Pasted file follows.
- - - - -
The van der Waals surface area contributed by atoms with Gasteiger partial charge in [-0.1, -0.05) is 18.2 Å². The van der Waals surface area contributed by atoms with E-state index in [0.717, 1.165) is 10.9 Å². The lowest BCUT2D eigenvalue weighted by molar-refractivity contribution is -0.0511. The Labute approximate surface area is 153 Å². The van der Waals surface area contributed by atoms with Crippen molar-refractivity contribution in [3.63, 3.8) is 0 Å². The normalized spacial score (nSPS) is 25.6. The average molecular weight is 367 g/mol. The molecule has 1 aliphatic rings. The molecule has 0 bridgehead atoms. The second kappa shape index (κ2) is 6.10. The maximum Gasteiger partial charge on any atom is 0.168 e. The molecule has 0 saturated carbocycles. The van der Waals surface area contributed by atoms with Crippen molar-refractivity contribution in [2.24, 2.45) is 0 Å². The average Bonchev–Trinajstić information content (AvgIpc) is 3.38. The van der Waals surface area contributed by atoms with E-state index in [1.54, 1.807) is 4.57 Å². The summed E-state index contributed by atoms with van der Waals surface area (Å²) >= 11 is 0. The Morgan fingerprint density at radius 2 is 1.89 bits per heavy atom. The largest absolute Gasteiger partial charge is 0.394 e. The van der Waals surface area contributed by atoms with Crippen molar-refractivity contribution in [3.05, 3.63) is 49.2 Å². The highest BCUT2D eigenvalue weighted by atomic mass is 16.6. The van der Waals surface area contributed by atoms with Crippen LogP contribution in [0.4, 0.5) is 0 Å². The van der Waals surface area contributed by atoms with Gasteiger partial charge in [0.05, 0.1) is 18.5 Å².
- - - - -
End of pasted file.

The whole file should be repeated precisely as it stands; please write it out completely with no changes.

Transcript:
The van der Waals surface area contributed by atoms with Gasteiger partial charge in [-0.1, -0.05) is 18.2 Å². The van der Waals surface area contributed by atoms with E-state index in [0.717, 1.165) is 10.9 Å². The lowest BCUT2D eigenvalue weighted by molar-refractivity contribution is -0.0511. The Labute approximate surface area is 153 Å². The van der Waals surface area contributed by atoms with Crippen molar-refractivity contribution in [3.63, 3.8) is 0 Å². The normalized spacial score (nSPS) is 25.6. The average molecular weight is 367 g/mol. The molecule has 1 aliphatic rings. The molecule has 0 bridgehead atoms. The second kappa shape index (κ2) is 6.10. The maximum Gasteiger partial charge on any atom is 0.168 e. The molecule has 0 saturated carbocycles. The van der Waals surface area contributed by atoms with Crippen molar-refractivity contribution in [2.24, 2.45) is 0 Å². The average Bonchev–Trinajstić information content (AvgIpc) is 3.38. The van der Waals surface area contributed by atoms with E-state index in [1.54, 1.807) is 4.57 Å². The summed E-state index contributed by atoms with van der Waals surface area (Å²) >= 11 is 0. The Morgan fingerprint density at radius 2 is 1.89 bits per heavy atom. The largest absolute Gasteiger partial charge is 0.394 e. The van der Waals surface area contributed by atoms with Crippen molar-refractivity contribution in [3.05, 3.63) is 49.2 Å². The highest BCUT2D eigenvalue weighted by atomic mass is 16.6. The van der Waals surface area contributed by atoms with Crippen LogP contribution in [0.4, 0.5) is 0 Å². The van der Waals surface area contributed by atoms with Gasteiger partial charge in [0.05, 0.1) is 18.5 Å².